- Flexibility keeps it fun, she said. “Even if we hike in one mile to a mediocre campsite, it is still a memorable trip. Most of all, pack lightly, stick together and learn the flowers.”
What’s next for the adventurous Lanza and Platt families?
The Lanzas head to Norway in July to trek hut-to-hut for nine days through Jotunheimen National Park, through the highest mountains in northern Europe.
Louv, who has written eight books and co-founded the Children & Nature Network, continues to fish and hike with his now grown sons. But he spends most of his time running down research about nature deficit in children.
He rattles off some unnerving statistics: American children spend 70-80 percent of their time in childcare being sedentary, not counting napping or eating; just 2-3 percent of their day is spent in vigorous activity. Only 17 percent of 15-year-olds get even an hour a day of vigorous activity. The result, partially at least: skyrocketing rates of asthma, obesity, vitamin D deficiency, anxiety and depression.
“Without direct physical contact with the natural world, children’s knowledge about the environment is abstract, for the most part, and they tend to see a world with problems that are overwhelming,” Louv said. “Being outside just for the joy of it is an antidote. In innumerable ways, it helps our children’s health and ability to think and create, and our own as well.”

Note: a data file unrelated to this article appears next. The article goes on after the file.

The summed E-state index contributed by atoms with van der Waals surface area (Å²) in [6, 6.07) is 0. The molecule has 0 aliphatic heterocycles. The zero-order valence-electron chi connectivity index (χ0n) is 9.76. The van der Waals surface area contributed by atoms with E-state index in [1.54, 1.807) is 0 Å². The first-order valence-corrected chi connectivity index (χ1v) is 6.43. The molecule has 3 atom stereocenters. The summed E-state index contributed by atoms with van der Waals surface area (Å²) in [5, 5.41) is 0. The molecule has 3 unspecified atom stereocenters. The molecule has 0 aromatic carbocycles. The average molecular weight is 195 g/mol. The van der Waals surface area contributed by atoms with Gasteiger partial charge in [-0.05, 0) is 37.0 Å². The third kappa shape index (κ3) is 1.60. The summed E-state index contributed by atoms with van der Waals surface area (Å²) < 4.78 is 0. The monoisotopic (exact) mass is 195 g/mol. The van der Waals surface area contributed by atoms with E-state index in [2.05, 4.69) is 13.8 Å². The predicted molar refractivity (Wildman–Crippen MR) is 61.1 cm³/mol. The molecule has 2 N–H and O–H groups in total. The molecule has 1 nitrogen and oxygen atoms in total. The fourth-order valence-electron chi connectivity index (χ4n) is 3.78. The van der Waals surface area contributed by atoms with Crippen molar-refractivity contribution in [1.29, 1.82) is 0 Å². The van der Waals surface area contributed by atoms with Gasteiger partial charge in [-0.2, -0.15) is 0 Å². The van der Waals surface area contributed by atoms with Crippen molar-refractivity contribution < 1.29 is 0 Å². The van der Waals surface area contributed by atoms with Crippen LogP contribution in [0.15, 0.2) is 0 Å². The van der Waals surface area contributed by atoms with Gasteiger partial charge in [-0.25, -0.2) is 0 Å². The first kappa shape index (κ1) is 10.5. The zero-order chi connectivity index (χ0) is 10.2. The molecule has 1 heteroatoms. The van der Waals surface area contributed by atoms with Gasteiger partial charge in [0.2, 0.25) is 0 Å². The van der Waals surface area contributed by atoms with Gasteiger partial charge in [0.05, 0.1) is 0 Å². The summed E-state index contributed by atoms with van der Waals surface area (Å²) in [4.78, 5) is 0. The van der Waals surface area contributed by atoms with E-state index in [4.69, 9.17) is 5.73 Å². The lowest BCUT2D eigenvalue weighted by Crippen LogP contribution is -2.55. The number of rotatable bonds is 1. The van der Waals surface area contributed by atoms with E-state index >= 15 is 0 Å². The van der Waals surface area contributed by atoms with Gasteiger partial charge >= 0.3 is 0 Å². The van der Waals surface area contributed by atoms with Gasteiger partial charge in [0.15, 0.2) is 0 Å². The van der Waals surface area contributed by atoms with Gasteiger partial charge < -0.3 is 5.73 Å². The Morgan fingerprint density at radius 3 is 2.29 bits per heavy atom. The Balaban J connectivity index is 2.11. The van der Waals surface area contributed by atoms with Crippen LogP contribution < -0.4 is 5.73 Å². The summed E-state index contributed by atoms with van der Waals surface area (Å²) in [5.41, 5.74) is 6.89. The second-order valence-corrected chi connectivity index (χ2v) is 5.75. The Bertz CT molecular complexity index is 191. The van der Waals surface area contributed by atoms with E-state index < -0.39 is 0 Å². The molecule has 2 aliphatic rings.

- How Beacon Editors Plan Their Vacations – Beacon Broadside (beaconbroadside.com)
- How to Backpack (answers.com)
- Before They Are Gone – A Look at Our Endangered National Parks (naturemoms.com)
- Monday Media Roundup: National Parks, Food Deserts and Swamps, M&Ms for Breakfast – Beacon Broadside (beaconbroadside.com)
- What to Bring When You Have Only a Backpack (uloop.com)
- Do the Trails Day two-step: Get outside, get a patch (scoutingmagazine.org)
- An Overview of Hiking Trails in the Hocking Hills (trekohio.com)
- Advice on hiking trails near Escalante, Utah? (ask.metafilter.com)
- The End of the Story With a Plot Twist, Ethan’s 4 Day Backpack (nh48.wordpress.com)
- Take a hike (mysanantonio.com)